Sacroiliac Joint Pain and Dysfunction – The Facts


Doctor pointing to Sacroiliac Joint on skeleton
Jan-Otto/Getty Images

Your sacroiliac joint is a minimally moveable joint that connects the lowest part of the spine – a bone called the “sacrum” -  to the back of the hip bones. The sacrum wedges in between the two hip bones, contributing greatly to spinal stability.

When the sacroiliac joint moves out of alignment, or when inflammation affects it, dysfunction and/or pain may result. These two processes are different from one another:  When the joint is out of alignment, the result is excessive movement,  a potential stretching of the ligaments that cross the joint, and pain.  When inflammation affects the SI joint, it’s usually a result of a type of arthritis that affects you systemically.  Key symptoms of this type are pain, stiffness, and immobility.



Doctor scrutinizes x-ray for lesions.

It’s important to get an accurate diagnosis of any sacroiliac joint pain or dysfunction you may experience.  This is especially true if surgery is a treatment option you're willing to consider.  The reason is that surgery tends to make permanent changes, so most likely, you'll want to be sure the pain you feel is truly coming from this joint before agreeing to the procedure.

Plus, historically speaking, SI joint surgeries have been fraught with complications. 

On top of all this, accurately pinpointing the SI joint (and not somewhere in the lumbar spine) as the cause of the pain tends to be challenging to most doctors.  Few diagnostic tests exist that definitely indicate when the SI joint is the cause of the pain.  



Back brace

A number of treatments for SI joint pain and dysfunction exist - including chiropractic care, bracing, surgery and more that offer varying degrees of effectiveness and safety. As mentioned above, it's imperative to first make sure your diagnosis is accurate.  This may mean you'll need to ask your doctor the hard questions and/or get a 2nd or even 3rd opinion to be sure of what you're working with when you try treatments that are either suggested or that you're interested in.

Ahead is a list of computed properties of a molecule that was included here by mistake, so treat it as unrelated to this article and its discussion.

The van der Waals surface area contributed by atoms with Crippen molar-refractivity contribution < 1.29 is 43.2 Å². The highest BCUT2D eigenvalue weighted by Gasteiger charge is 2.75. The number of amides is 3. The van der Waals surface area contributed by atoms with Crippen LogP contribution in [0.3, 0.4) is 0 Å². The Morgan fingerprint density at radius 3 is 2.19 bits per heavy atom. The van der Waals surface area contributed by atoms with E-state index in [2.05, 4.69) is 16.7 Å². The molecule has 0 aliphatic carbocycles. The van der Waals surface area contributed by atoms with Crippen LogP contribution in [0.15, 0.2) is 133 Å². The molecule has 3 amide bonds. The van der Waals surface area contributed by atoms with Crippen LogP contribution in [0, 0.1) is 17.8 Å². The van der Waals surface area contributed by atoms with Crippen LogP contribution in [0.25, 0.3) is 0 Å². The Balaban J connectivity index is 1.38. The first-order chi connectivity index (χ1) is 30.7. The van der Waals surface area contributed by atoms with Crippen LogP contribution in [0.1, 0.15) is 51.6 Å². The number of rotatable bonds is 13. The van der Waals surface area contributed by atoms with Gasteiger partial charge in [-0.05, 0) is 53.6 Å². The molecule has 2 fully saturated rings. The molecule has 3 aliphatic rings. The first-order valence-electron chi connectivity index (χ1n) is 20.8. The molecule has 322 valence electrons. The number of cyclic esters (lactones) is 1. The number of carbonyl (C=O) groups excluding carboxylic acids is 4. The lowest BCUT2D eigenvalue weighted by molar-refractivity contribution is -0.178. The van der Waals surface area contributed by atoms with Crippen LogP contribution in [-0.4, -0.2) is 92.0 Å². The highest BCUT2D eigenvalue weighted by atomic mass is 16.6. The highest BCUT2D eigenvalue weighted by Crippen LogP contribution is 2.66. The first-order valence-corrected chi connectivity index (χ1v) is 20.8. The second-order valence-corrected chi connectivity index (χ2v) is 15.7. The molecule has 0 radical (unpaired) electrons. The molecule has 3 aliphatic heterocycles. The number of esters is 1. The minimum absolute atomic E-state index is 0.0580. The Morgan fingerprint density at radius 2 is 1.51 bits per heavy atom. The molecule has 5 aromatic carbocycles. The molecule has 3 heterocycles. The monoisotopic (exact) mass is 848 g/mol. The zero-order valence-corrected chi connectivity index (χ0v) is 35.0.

To get the scoop on 7 of the most common SI joint treatments and what medical research says about them, click on the link above. Included in the 7 treatments are chiropractic, medications, radiofrequency denervation and several others. I'll give you a heads up, though - Sacroiliac Braces fared pretty well when studied, and patients like them a lot, too.  



A woman exercises her adductor muscles.

Dealing with SI pain is challenging to any practitioner (or patient,) regardless of the type of medicine practiced.  If you're being treated within the allopathic (i.e., conventional) medical system, one reason for this challenge is explored above (#2).

If you go to physical therapy, you see a holistic practitioner, or you engage with moves that are believed to be soothing to an out of alignment SI joint, there's another reason.  

To realign the sacrum relative to the hip bones, the balance of all the bones in the area must be considered.  This takes a lot of anatomy knowledge plus much experience working with the structures of the low back.  It's usually not as simple as doing a yoga or Pilates class although these systems have formed the basis for certain therapeutic approaches that have gained popularity in the last few decades.

So while you may not be able to get the joint realigned and re-stabilized yourself by- i.e., with movement or exercise - these may play a role in temporarily relieving some of your pain.  


Dreyfuss P1, Dreyer SJ, Cole A, Mayo K. Sacroiliac joint pain. J Am Acad Orthop Surg. 2004 Jul-Aug;12(4):255-65.

Hansen H, Manchikanti L, Simopoulos TT, Christo PJ, Gupta S, Smith HS, Hameed H, Cohen SP. A systematic evaluation of the therapeutic effectiveness of sacroiliac joint interventions. Pain Physician. 2012 May-Jun;15(3):E247-78. 

Kok-Yuen Ho, Mohamed Abdul Hadi, Koravee Pasutharnchat, and Kian-Hian Tan. Cooled radiofrequency denervation for treatment of sacroiliac joint pain: two-year results from 20 cases. J Pain Res. 2013; 6: 505–511.

Odette Soisson, Juliane Lube, Andresa Germano, Karl-Heinz Hammer, Christoph Josten, Freddy Sichting, Dirk Winkler, Thomas L. Milani, and Niels Hammer. François Hug (Academic Editor.) Pelvic Belt Effects on Pelvic Morphometry, Muscle Activity and Body Balance in Patients with Sacroiliac Joint Dysfunction. PLoS One. 2015; 10(3): e0116739.

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